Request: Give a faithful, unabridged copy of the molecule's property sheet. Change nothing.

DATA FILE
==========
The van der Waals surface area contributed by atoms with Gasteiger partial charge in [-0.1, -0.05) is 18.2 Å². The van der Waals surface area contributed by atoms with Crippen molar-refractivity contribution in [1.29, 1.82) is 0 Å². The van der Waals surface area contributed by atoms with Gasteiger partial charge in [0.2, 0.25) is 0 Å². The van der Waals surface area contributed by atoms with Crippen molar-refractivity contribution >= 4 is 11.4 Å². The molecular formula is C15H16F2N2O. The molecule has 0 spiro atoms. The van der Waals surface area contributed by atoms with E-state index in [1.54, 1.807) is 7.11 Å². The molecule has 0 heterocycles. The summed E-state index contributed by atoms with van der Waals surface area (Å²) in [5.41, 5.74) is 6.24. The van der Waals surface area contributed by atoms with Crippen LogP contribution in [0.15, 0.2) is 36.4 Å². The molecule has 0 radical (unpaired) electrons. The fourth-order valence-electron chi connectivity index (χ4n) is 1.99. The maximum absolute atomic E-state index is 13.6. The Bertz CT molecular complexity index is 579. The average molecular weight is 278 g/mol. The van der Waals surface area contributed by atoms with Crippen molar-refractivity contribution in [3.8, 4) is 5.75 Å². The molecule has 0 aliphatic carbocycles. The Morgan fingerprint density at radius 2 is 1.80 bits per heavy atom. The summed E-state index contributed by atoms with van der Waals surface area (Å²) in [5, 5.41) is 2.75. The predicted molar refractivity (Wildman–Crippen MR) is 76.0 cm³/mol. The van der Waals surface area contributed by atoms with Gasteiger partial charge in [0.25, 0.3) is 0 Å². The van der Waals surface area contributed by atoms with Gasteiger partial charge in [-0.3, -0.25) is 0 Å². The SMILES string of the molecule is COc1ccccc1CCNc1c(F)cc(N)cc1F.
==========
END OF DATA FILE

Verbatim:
The van der Waals surface area contributed by atoms with Gasteiger partial charge in [-0.1, -0.05) is 18.2 Å². The van der Waals surface area contributed by atoms with Crippen molar-refractivity contribution in [1.29, 1.82) is 0 Å². The van der Waals surface area contributed by atoms with Gasteiger partial charge in [0.2, 0.25) is 0 Å². The van der Waals surface area contributed by atoms with Crippen molar-refractivity contribution >= 4 is 11.4 Å². The molecular formula is C15H16F2N2O. The molecule has 0 spiro atoms. The van der Waals surface area contributed by atoms with E-state index in [1.54, 1.807) is 7.11 Å². The molecule has 0 heterocycles. The summed E-state index contributed by atoms with van der Waals surface area (Å²) in [5.41, 5.74) is 6.24. The van der Waals surface area contributed by atoms with Crippen LogP contribution in [0.15, 0.2) is 36.4 Å². The molecule has 0 radical (unpaired) electrons. The fourth-order valence-electron chi connectivity index (χ4n) is 1.99. The maximum absolute atomic E-state index is 13.6. The Bertz CT molecular complexity index is 579. The average molecular weight is 278 g/mol. The van der Waals surface area contributed by atoms with Crippen molar-refractivity contribution in [3.8, 4) is 5.75 Å². The molecule has 0 aliphatic carbocycles. The Morgan fingerprint density at radius 2 is 1.80 bits per heavy atom. The summed E-state index contributed by atoms with van der Waals surface area (Å²) in [5, 5.41) is 2.75. The predicted molar refractivity (Wildman–Crippen MR) is 76.0 cm³/mol. The van der Waals surface area contributed by atoms with Gasteiger partial charge in [0.25, 0.3) is 0 Å². The van der Waals surface area contributed by atoms with Gasteiger partial charge in [-0.3, -0.25) is 0 Å². The SMILES string of the molecule is COc1ccccc1CCNc1c(F)cc(N)cc1F.